We chatted about how in order to get mail, you’ve got to take the time to send something yourself, so this morning before Maddy’s last pre-team swim practice, Owen and Maddy got to work.
They were determined to write some letters and color some pictures to send to their pals, secretly hoping that they’d get a return note in the next few days. Woo-hoo! Talk about an authentic reason to get my kiddos writing. So what if they were doing it just to get some mail–anything to get them into writing was cool with me.
I was more than happy to help them with some shared writing and to take them to the post office for stamps later in the day. And I have to admit that some envelopes were sealed before I had time to make sure that they signed their names–such is life when you’re juggling three little ones, all scribbling, writing, and drawing at the same time!
- Letter Writing: Cooperative, or shared, writing, as I’ve said before, is simply working with an emerging writer as she attempts to sound out and compose words on a page.
Instead of giving the spelling of a word to Maddy, I let her take the lead. She said, I want to write, ‘Dear Emma’. Dear–
I sounded out the word with her: Dear. Ddddddear. What sound do you hear at the beginning of ‘dear’? That’s right, ‘d’. ‘Dear’ begins with ‘d’. Then I would write a ‘d’ on my paper and Maddy would do the same on hers. I usually give her the difficult vowel sounds and worked with her on the rest. I wrote ‘ea’ after ‘d’ and said, What sound do you hear at the end of ‘dear’?
She sounded it out again and said, ‘R–‘ I hear an ‘r’ sound. ‘Dear’ ends with an ‘r’. So I completed the word on my page and she did the same. Sometimes I’d let her finish the word first if she felt confident with it, and if she made mistakes and kept going, I let her go. My goal was to let her feel comfortable with writing–not to bruise her ego. If she asked if she was correct, I’d work with her; if not, we moved on.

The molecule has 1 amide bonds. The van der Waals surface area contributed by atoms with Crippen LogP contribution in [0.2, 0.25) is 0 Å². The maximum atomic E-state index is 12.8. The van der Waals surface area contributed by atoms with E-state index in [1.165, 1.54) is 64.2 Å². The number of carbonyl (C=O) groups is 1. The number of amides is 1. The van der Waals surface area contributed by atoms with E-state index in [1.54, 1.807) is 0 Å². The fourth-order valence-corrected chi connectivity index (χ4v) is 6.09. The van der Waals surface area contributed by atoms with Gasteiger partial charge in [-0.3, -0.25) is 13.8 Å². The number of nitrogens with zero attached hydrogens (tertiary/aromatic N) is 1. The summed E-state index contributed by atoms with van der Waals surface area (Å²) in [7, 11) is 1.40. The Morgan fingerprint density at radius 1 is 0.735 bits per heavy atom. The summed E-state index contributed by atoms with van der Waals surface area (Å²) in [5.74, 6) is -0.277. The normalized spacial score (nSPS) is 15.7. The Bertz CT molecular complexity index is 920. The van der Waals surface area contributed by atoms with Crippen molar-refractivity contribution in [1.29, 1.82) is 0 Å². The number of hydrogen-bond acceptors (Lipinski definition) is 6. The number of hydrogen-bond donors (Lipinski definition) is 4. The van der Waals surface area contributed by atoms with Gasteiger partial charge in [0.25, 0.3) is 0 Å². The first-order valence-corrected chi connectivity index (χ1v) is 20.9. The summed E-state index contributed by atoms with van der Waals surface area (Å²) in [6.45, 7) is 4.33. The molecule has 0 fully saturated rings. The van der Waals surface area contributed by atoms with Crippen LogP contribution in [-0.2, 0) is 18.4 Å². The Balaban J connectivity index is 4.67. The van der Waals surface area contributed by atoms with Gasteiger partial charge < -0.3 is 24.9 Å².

Their letters were simple–Owen’s were mostly quickly scribbled pictures, the name of his buddy, and his name. Maddy’s letters were short and sometimes included a picture she drew. And that was it–the letters and pictures went in, I wrote the address, and they put on the stamp and return address label.
Here’s why it’s so important to get our little ones to read and write topics that interest them:
Last night, I finally had a second to sit down and read the June/July 2009 issue of Reading Today. Kathryn H. Au is the International Reading Association President, and I found her article in Columns and Commentary to be especially interesting; it focused on giving students “ownership” of literacy–something that I think not enough of us as parents and educators do.
She wrote that as the US and other countries push for higher standards of literacy achievement, education in general is shifting towards an emphasis on proficiency and not on student motivation to learn or eventual ownership of what skills they do master. Au believes that “proficiency without ownership leads to students who may have control of strategies and skills but no reason to use them, but minimally. Ownership without proficiency leads to students who may have goals but lack the know-how to accomplish them.” There’s got to be a balance and a paradigm shift in order to make it happen.
Au goes on to say that to change this, “teachers must be a reader and writer, to help students take ownership of their own literacy” and they must share experiences about how they use reading and writing in their lives. She also believes that teachers should share their own tastes and interests as a reader and help their students develop their own tastes and interests as readers. (Promoting ownership of literacy. (June/July 2009). Reading Today, 26(6), 16. )
We as parents can do the same things at home–demonstrating that we use writing and reading for authentic purposes every day. Reading the newspaper, making grocery lists, reading recipes–and letting our kiddos in on this fun can actually help them in the long run.